Text: Genesis 32:22-31
One of the things I like about living in Winnipeg is that there is an endless opportunity for continuing education. Since I came here, I have taken courses at different schools or retreat centre. I enjoyed all of them. This summer, I took a course at Canadian School of Peacebuilding, an Institute of Canadian Mennonite University. I heard good things about the program, and wanted to check things out over there. I thought I just needed some time away from my work. I was working hard, and wanted to give myself a special treat by taking a course. Subjects didn’t really matter to me, as my main goal was to get away from my daily routine. I registered for a course not knowing what it was really about. Even the name of the course was hard to understand: Expressive Trauma Integration: Caregiving and Conflict Transformation.
As it turned out, it was the most intensive course I’ve ever taken. It was deep and challenging as we used our bodies to express our feelings. It was painful and emotional as we had to revisit our traumatic experiences over and over again. I thought trauma was someone else’s problem, not mine, but in reality I have been through two of the three major traumatic experiences, a loss of loved one and immigration. The other major traumatic event for most people is divorce. I am not going to share the details of my traumatic experiences or what was happening at the class.
What I wanted to point out, however, is that everyone experiences trauma at some point in their lives. Pain is pain. We can’t say that my pain is bigger or smaller than yours. Everyone has to deal with it. My dictionary defines trauma as emotional shock following a stressful event or a physical injury, which may lead to long-term neurosis. Trauma is something happens to us, something we can’t control, and it leaves us changed forever. The good news is that we can integrate it into who we are. We can learn how to live with it. We can continue our journey of transformation not despite of but precisely through our experiences of trauma.
Jacob and Esau, both have trauma. Jacob gave lentil stew to Esau who was starving to death at the expense of his birthright. Conspiring with his mother, Jacob stole his father’s blessing which was supposed to be on his brother. We hear Esau cry, ‘Have you only one blessing, father? Bless me, me also, father!’ Esau lifted up his voice and wept only to hear a curse, ‘you shell serve your brother.’ Jacob escaped Esau’s fury, leaving everything behind, his family and homeland, and began a new life as a fugitive. Esau also began a new life as the one who lost his blessing.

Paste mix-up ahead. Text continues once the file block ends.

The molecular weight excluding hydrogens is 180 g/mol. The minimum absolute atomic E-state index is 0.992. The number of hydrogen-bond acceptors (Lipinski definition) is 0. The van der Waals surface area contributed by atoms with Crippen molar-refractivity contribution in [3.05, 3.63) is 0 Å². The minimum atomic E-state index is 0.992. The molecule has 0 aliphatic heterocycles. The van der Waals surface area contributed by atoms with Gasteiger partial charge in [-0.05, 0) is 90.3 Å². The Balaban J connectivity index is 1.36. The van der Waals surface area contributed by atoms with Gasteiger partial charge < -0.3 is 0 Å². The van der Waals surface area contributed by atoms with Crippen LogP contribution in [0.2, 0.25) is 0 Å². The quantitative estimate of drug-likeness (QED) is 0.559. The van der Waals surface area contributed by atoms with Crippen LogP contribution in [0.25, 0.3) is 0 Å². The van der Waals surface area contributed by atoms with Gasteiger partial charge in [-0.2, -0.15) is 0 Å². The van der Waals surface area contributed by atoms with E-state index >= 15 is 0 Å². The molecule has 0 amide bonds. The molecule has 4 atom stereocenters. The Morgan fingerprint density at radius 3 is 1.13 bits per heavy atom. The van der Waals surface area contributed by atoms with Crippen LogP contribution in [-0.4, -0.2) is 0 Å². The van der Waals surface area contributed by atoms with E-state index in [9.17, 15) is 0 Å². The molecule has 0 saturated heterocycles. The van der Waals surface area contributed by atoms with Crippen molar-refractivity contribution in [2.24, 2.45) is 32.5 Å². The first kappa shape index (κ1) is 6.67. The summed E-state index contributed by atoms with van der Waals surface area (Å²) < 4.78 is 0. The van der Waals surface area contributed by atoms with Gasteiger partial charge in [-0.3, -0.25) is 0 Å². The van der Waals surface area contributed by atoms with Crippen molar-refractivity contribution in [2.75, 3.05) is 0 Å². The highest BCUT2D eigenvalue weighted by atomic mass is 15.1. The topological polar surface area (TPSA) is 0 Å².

Now twenty years later, Jacob is on his way to meet Esau. The Bible only tells stories from Jacob’s point of view, so we don’t really know what it was like for Esau to live with the loss of his blessing as well as his younger brother. Something must have happened to Esau. He doesn’t really need the long lineup of countless presents Jacob prepared. Esau is very gracious and forgiving. He is just happy to see his brother. He runs to meet him, embraces him and falls on his neck and kisses him, and they both weep.
Today’s story, Genesis 32:22-31 is just prior to this happy encounter of the two long separated family members. Jacob is not sure about how everything will turn out. He sent messengers with presents ahead of him, and he also sent his family and everything he had across the river while he is left alone. The safest place he has created ironically turns out to be the most dangerous place. Jacob spends the night wrestling with a mysterious one.
We don’t know what actually happened at the river on the night before the encounter. I don’t think Jacob’s family knew what was happening either even if they were able to hear a noise coming from the other side of the river. Jacob’s wrestling represents not just one night, but countless nights, all those times he was trying to figure out what his life was all about. After all, he’s got the birthright and the blessing, but his life doesn’t prove those blessings. Instead, he is kind of stuck in the cycle of deception. Jacob has been victimized by his uncle with the same method he used to gain what did not belong to him. Before he faces his brother, he must face himself. Before he reconciles with his brother, he must reconcile with himself. It is as hard as wrestling in the dark with the one unknown. The struggle Jacob has been through, however, is an integral part of who he is.
Jacob is given a new name, Israel, the one who strives with God. He is no longer a supplanter. He has now come to realize that there is no safe place created by his power or his skill of deception. He cannot escape the way of struggle, and that’s the only road he can be blessed and transformed. Here no other skills are required in order for him to prevail except persistence. And that is the secret ingredient for Jacob to integrate his trauma into his life. He was holding on tight.
A struggle is an integral part of who we are. That’s what makes us children of God. There is no easy way. We must hold on tight. Even if we are dealing with uncertainty, even if we are spending countless nights trying to figure out what it is all about, and even if our hearts are broken by the things happening to us that we can’t control. The good news is that nobody can wrestle alone. It takes two to wrestle. So rejoice, if you feel like your life is wrestling with the unknown more than resting. Soon the sun will rise upon you. And you will say, “I have seen God face to face, and yet my life is preserved.”